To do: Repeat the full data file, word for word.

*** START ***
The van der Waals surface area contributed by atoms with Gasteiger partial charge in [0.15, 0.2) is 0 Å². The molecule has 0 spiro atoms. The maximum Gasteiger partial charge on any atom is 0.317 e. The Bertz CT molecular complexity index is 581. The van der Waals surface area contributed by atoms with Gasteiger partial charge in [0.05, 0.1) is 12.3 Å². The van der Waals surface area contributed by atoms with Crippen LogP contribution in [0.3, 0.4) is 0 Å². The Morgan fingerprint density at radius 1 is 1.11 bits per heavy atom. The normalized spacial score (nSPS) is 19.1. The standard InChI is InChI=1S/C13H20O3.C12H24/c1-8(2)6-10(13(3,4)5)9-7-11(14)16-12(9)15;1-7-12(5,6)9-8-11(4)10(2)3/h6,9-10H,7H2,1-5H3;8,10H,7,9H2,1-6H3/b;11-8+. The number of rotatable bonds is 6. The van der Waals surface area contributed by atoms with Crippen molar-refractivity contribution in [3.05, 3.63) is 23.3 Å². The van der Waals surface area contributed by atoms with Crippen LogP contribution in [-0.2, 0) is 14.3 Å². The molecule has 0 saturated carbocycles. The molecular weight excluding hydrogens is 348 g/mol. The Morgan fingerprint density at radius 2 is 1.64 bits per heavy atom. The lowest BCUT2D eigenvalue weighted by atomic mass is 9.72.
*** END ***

The van der Waals surface area contributed by atoms with Gasteiger partial charge in [0.15, 0.2) is 0 Å². The molecule has 0 spiro atoms. The maximum Gasteiger partial charge on any atom is 0.317 e. The Bertz CT molecular complexity index is 581. The van der Waals surface area contributed by atoms with Gasteiger partial charge in [0.05, 0.1) is 12.3 Å². The van der Waals surface area contributed by atoms with Crippen LogP contribution in [0.3, 0.4) is 0 Å². The Morgan fingerprint density at radius 1 is 1.11 bits per heavy atom. The normalized spacial score (nSPS) is 19.1. The standard InChI is InChI=1S/C13H20O3.C12H24/c1-8(2)6-10(13(3,4)5)9-7-11(14)16-12(9)15;1-7-12(5,6)9-8-11(4)10(2)3/h6,9-10H,7H2,1-5H3;8,10H,7,9H2,1-6H3/b;11-8+. The number of rotatable bonds is 6. The van der Waals surface area contributed by atoms with Crippen molar-refractivity contribution in [3.05, 3.63) is 23.3 Å². The van der Waals surface area contributed by atoms with Crippen LogP contribution in [-0.2, 0) is 14.3 Å². The molecule has 0 saturated carbocycles. The molecular weight excluding hydrogens is 348 g/mol. The Morgan fingerprint density at radius 2 is 1.64 bits per heavy atom. The lowest BCUT2D eigenvalue weighted by atomic mass is 9.72.